From: Thomas Hockey et al. (eds.). The Biographical Encyclopedia of Astronomers, Springer Reference. New York: Springer, 2007, p. 18 http://dx.doi.org/10.1007/978-0-387-30400-7_22 Courtesy of Springer.
Aḥmad Mukhtār: Ghāzī Aḥmad Mukhtār Pasha
Born Bursa, (Turkey), 1839
Died Istanbul, (Turkey), 21 January 1919
Aḥmad Mukhtār was a soldier and a statesman (rising to the rank of Turkish general and receiving the title “Ghāzī” or warrior) who also wrote many works in the fields of mathematics and astronomy. He is known especially for his studies on reforming the Islamic calendar as well as the making and use of astronomical instruments.
Aḥmad Mukhtār stemmed from a family prominent in the silk trade; after the death of his father, he was educated in various military schools, and the military became his lifelong career. Aḥmad Mukhtār established close ties with the Ottoman court, which led to his tutoring Prince Yūsuf ʿIzz al‐Dīn (1865) and accompanying Sultan ʿAbd al‐ʿAzīz to Europe in 1867. He served the state for 55 years and rose to high rank, becoming president of the Senate in 1911 and Grand Vizier for a brief period in 1912. Aḥmad Mukhtār remained in the Senate until 1918 just before his death. Because of his military success, he was granted numerous titles, including Ghāzī and Pasha.
Aḥmad Mukhtār contributed much to the field of astronomy, especially with regard to reforming the Islamic (hijra) calendar. When he was in Egypt between 1882 and 1908 as Ottoman High Commissioner, he wrote his Iṣlāḥ al‐Taqwīm (written in both Turkish and Arabic) that dealt with the fiscal problems caused by the discrepancies between the Hijra and Gregorian calendars. Aḥmad Mukhtār advocated a uniform Hijra solar (Shamsī) year for all Muslims. In accordance with his new calendar system, the work contains a tabulation of conversions between lunar‐hijra, Gregorian, and solar‐hijra New Year's days until 2212. The work was also translated into French. Other works dealing with the calendar include Taqwīm al‐sinīn, which lists in tabulated form the daily equivalents between the lunar and Gregorian calendars, covering the hijra years 1256 to 1350 (circa 1840–1931), and Taqwīm‐i sāl, which provides general information about the calendar in the Ottoman Empire. He also wrote other works dealing with calendars, some of which are in Arabic.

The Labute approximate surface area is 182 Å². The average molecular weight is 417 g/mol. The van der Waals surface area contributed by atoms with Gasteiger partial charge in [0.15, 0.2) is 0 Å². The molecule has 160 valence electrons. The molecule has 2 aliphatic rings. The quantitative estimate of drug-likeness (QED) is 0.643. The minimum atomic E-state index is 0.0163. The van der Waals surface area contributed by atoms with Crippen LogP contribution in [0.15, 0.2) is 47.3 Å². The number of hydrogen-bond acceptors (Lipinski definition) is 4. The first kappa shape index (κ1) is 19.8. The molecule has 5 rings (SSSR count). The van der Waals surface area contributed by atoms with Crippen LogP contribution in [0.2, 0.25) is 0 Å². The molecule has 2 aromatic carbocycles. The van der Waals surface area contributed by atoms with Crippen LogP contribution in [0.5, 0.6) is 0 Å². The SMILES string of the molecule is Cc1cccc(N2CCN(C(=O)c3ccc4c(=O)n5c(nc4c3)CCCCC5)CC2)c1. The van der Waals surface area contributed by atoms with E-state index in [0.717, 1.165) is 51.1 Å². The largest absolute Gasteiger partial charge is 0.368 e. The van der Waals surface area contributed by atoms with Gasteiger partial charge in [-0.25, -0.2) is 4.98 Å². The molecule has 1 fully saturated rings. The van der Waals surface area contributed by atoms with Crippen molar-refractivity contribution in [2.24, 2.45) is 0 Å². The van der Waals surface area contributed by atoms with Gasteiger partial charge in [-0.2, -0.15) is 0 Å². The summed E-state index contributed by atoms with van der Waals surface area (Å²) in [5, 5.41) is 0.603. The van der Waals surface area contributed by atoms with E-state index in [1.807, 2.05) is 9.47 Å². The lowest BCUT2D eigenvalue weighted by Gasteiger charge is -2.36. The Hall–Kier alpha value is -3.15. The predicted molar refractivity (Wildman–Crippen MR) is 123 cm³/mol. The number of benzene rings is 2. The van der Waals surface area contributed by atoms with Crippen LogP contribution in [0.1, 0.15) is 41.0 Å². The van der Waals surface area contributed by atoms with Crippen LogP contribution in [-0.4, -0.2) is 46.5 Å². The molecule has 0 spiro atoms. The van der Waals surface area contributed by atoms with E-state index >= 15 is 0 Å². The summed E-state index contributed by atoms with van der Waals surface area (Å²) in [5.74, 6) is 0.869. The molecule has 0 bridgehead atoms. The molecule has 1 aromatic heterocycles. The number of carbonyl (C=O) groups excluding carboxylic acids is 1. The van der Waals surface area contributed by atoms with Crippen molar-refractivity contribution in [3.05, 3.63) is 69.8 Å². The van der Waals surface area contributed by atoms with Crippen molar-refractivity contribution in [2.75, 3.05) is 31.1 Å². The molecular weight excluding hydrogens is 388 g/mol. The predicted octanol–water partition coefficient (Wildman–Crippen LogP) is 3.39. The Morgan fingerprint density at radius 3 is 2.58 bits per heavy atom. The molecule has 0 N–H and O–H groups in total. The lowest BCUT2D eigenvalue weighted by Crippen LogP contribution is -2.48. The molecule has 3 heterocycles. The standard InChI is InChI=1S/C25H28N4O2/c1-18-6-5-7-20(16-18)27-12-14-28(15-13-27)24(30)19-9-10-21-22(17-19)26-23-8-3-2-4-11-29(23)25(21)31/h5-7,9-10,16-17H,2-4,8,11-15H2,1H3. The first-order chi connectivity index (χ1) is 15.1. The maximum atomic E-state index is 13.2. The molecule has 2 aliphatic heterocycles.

Another astronomical work, entitled Rīyāḍ al‐mukhtār mirʾāt al‐mīqāt wa‐ʾl‐adwār, deals with timekeeping. Written in Istanbul, the work contains information on instruments and their categorization. Other subjects include measurement of time, information about latitude and longitude, and an evaluation of calendars. Majmūʿah‐i ashkāl is a supplement at the end of the book containing figures and tables. Aḥmad Mukhtār also wrote a work on the definition and use of an astronomical instrument called al‐Basīṭa.
Finally, another important work of Mukhtār Pasha should be mentioned here. Entitled Sarāʾir al‐Qurʾān fī taqwīn wa‐ifnāʾ wa‐Iʿādat al‐akwān and published in Istanbul in 1917, it was written in order to reconcile religious issues with scientific discoveries and discusses how to reconcile Qurʾānic verses with the latest developments in science. This work was one of the first during the modern period to address these issues and was later translated into Arabic from Turkish.
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